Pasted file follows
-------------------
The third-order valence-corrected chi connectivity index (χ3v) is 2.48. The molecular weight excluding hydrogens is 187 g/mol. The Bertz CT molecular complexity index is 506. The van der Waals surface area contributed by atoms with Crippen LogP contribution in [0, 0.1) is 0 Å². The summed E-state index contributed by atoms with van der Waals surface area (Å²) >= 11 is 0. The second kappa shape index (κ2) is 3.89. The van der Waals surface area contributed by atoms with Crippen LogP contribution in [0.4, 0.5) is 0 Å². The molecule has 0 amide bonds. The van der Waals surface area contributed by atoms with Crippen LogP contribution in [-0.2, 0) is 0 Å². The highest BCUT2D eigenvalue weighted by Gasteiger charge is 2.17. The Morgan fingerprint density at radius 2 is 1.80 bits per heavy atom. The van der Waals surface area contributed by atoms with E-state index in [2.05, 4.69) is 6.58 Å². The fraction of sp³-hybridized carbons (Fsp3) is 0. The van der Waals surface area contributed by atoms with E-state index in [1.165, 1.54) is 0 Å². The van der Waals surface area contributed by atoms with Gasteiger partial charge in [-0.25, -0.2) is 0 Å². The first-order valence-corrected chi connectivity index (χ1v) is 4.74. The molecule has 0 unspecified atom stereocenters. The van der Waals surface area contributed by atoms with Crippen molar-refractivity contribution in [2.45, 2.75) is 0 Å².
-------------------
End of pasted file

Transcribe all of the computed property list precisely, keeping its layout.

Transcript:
The third-order valence-corrected chi connectivity index (χ3v) is 2.48. The molecular weight excluding hydrogens is 187 g/mol. The Bertz CT molecular complexity index is 506. The van der Waals surface area contributed by atoms with Crippen LogP contribution in [0, 0.1) is 0 Å². The summed E-state index contributed by atoms with van der Waals surface area (Å²) >= 11 is 0. The second kappa shape index (κ2) is 3.89. The van der Waals surface area contributed by atoms with Crippen LogP contribution in [0.4, 0.5) is 0 Å². The molecule has 0 amide bonds. The van der Waals surface area contributed by atoms with Crippen LogP contribution in [-0.2, 0) is 0 Å². The highest BCUT2D eigenvalue weighted by Gasteiger charge is 2.17. The Morgan fingerprint density at radius 2 is 1.80 bits per heavy atom. The van der Waals surface area contributed by atoms with E-state index in [2.05, 4.69) is 6.58 Å². The fraction of sp³-hybridized carbons (Fsp3) is 0. The van der Waals surface area contributed by atoms with E-state index in [1.165, 1.54) is 0 Å². The van der Waals surface area contributed by atoms with Gasteiger partial charge in [-0.25, -0.2) is 0 Å². The first-order valence-corrected chi connectivity index (χ1v) is 4.74. The molecule has 0 unspecified atom stereocenters. The van der Waals surface area contributed by atoms with Crippen molar-refractivity contribution in [2.45, 2.75) is 0 Å².